On Sept. 9, I received an email news release from what appeared to be the U.S. Consumer Product Safety Commission. The subject line read, "Nevada Child Drownings Highest in U.S. Per Capita for August."
As I read closer, I realized the release was not from the Commission, but from Finn Partners, a D.C. public relations firm that apparently handles the Commission's publicity.
That, of course, made me more cautious. The release read in part, "CPSC compared total media-reported pool and spa drownings for August for children less than 15 with the most recent and most comparable census data by state, for children less than 18. They found that Nevada child drowning numbers spiked in August with 4.52 drownings per million children..."
Immediately, given the fact that they were reporting only a single month's figures, I wanted more information. If they were sending these releases out each month, they might easily be unrepresentative simply because the time sample was so small. Plus, I didn't know what to make of the 4.52 figure in a state with 2.8 million people. Why not just supply the actual figure? So I wrote back to Drew Lovejoy, who signed the message accompanying the Commission's release: "I assume there were not 4.52 actual drownings. Can you tell me the number there were...?"
A few minutes later I received this message in reply: "Three drownings took place this past August – one fatal and two nonfatal. ... The two nonfatal drownings took place on August 5 and 13."
Now I REALLY didn't know what to make of this. I had never heard of a nonfatal drowning. I was reminded of Byron's "melancholy merriment" or Donne's "beggarly riches."
So I did a little research and then wrote back to the commission again: "I just checked the definition of drown in seven dictionaries, including the OED, and also checked to see how it is defined in Nevada Revised Statutes. They all define a drowning as a death by submersion. That would make a nonfatal drowning a contradiction in terms. What is a nonfatal drowning?"
Mr. Lovejoy replied, "CPSC uses the World Health Organization definition of drowning, which is: Drowning is the process of experiencing respiratory impairment from submersion/immersion in liquid; outcomes are classified as 'death,' 'morbidity' and 'no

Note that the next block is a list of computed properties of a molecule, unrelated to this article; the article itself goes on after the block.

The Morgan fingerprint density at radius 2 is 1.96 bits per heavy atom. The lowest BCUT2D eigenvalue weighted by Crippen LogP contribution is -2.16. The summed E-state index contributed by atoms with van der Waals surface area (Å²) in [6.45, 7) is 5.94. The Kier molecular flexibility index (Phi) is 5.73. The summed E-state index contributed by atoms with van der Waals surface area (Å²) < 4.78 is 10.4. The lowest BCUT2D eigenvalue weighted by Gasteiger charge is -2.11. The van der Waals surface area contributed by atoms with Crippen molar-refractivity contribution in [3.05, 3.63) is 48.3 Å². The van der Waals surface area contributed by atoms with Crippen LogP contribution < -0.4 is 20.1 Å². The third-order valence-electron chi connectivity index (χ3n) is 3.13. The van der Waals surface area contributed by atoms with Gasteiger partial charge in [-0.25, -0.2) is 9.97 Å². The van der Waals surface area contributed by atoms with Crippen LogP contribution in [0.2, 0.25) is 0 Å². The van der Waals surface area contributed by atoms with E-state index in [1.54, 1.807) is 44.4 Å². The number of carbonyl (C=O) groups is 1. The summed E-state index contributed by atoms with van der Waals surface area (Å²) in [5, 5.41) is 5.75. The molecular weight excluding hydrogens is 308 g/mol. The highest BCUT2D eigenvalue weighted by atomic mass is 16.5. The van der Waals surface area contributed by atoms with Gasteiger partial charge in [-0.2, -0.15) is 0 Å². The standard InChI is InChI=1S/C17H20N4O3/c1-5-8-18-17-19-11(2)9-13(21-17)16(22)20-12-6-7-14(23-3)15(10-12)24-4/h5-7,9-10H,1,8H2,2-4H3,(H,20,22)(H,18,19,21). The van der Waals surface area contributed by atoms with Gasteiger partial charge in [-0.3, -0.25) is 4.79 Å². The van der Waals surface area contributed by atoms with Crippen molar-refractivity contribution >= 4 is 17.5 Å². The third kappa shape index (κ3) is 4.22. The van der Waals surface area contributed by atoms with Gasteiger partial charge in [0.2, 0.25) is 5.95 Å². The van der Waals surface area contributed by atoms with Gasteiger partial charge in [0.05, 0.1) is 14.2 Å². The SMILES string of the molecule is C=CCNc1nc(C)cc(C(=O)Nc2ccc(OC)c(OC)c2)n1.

morbidity.' We use the terms 'fatal' and 'nonfatal' rather than death, morbidity and no morbidity."
Later I received a call from a more senior Finn executive, Jim Luetkeneyer, who said the "nonfatal drowning" term was used for very severe injuries, but that it is difficult to communicate that to the public. There is no handy term like "drowning" to express it, so they use "nonfatal drowning." (I was not surprised later to find that Luetkeneyer had written of himself, "As long as it can help clients highlight their message, a unique tactic can really help a campaign stand apart from the competition, especially in risk averse Washington.")
This was a novel concept, even for public relations. Bureaucrats for the World Health Organization are not generally known as etymologists, even if Finn Partners was characterizing WHO's policies accurately. Moreover, no one – in or out of P.R. – should be shopping around for meanings of words that suit their clients' needs from people who are NOT linguistic experts.
When the U.S. government in Vietnam used "terminated with extreme prejudice" as a euphemism for its assassinations or in Afghanistan used "enhanced interrogation techniques" as a substitute for torture, how is that different from inflating statistics with "nonfatal drownings"? Is it different because it is done with good intentions? This is a slippery slope. After all, "enhanced interrogations" was used by the Gestapo as a term for torture, which is uncomfortably close to our government's term for the same practice.
When manipulation of language becomes acceptable behavior for government – or spokespeople for government – it has set a powerful example for other with less noble motives. And as Supreme Court Justice Louis Brandeis wrote, "Our Government is the potent, the omnipresent teacher. For good or for ill, it teaches the whole people by its example."
As Brandeis also said, we should be most on guard against government abuses "when the government's purposes are beneficent."
Dennis Myers is an award winning journalist who has reported on Nevada's capital, government and politics for several decades. He has also served as Nevada's chief deputy secretary of state.